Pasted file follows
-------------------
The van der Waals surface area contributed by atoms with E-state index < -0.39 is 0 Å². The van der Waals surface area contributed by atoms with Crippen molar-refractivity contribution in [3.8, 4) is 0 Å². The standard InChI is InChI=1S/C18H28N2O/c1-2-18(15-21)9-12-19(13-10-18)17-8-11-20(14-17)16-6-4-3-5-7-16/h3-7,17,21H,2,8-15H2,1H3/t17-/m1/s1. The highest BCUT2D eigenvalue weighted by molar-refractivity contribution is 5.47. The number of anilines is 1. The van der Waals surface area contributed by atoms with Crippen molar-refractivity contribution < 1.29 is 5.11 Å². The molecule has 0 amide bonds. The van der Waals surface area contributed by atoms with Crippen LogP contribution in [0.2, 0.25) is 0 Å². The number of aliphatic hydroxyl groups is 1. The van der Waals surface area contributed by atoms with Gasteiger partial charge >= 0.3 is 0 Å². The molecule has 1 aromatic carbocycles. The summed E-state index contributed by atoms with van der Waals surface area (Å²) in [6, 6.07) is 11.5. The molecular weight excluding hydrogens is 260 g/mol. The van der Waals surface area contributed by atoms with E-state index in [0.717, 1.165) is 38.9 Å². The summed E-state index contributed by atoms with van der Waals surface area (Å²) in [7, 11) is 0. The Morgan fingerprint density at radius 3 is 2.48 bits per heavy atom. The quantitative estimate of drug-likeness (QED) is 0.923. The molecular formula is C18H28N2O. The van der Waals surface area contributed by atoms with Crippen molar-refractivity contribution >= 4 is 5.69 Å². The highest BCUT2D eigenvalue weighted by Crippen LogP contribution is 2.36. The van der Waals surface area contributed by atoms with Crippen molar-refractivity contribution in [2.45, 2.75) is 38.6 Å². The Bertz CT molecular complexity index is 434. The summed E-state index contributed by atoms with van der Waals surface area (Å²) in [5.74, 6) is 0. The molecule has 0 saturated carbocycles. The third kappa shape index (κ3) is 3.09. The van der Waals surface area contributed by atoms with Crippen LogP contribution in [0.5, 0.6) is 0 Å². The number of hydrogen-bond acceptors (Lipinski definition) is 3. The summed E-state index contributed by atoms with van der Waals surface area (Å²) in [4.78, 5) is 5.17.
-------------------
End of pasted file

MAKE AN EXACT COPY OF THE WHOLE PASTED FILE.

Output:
The van der Waals surface area contributed by atoms with E-state index < -0.39 is 0 Å². The van der Waals surface area contributed by atoms with Crippen molar-refractivity contribution in [3.8, 4) is 0 Å². The standard InChI is InChI=1S/C18H28N2O/c1-2-18(15-21)9-12-19(13-10-18)17-8-11-20(14-17)16-6-4-3-5-7-16/h3-7,17,21H,2,8-15H2,1H3/t17-/m1/s1. The highest BCUT2D eigenvalue weighted by molar-refractivity contribution is 5.47. The number of anilines is 1. The van der Waals surface area contributed by atoms with Crippen molar-refractivity contribution < 1.29 is 5.11 Å². The molecule has 0 amide bonds. The van der Waals surface area contributed by atoms with Crippen LogP contribution in [0.2, 0.25) is 0 Å². The number of aliphatic hydroxyl groups is 1. The van der Waals surface area contributed by atoms with Gasteiger partial charge >= 0.3 is 0 Å². The molecule has 1 aromatic carbocycles. The summed E-state index contributed by atoms with van der Waals surface area (Å²) in [6, 6.07) is 11.5. The molecular weight excluding hydrogens is 260 g/mol. The van der Waals surface area contributed by atoms with E-state index in [0.717, 1.165) is 38.9 Å². The summed E-state index contributed by atoms with van der Waals surface area (Å²) in [7, 11) is 0. The Morgan fingerprint density at radius 3 is 2.48 bits per heavy atom. The quantitative estimate of drug-likeness (QED) is 0.923. The molecular formula is C18H28N2O. The van der Waals surface area contributed by atoms with Crippen molar-refractivity contribution >= 4 is 5.69 Å². The highest BCUT2D eigenvalue weighted by Crippen LogP contribution is 2.36. The van der Waals surface area contributed by atoms with Crippen molar-refractivity contribution in [2.45, 2.75) is 38.6 Å². The Bertz CT molecular complexity index is 434. The summed E-state index contributed by atoms with van der Waals surface area (Å²) in [5.74, 6) is 0. The molecule has 0 saturated carbocycles. The third kappa shape index (κ3) is 3.09. The van der Waals surface area contributed by atoms with Crippen LogP contribution in [0.5, 0.6) is 0 Å². The number of hydrogen-bond acceptors (Lipinski definition) is 3. The summed E-state index contributed by atoms with van der Waals surface area (Å²) in [4.78, 5) is 5.17.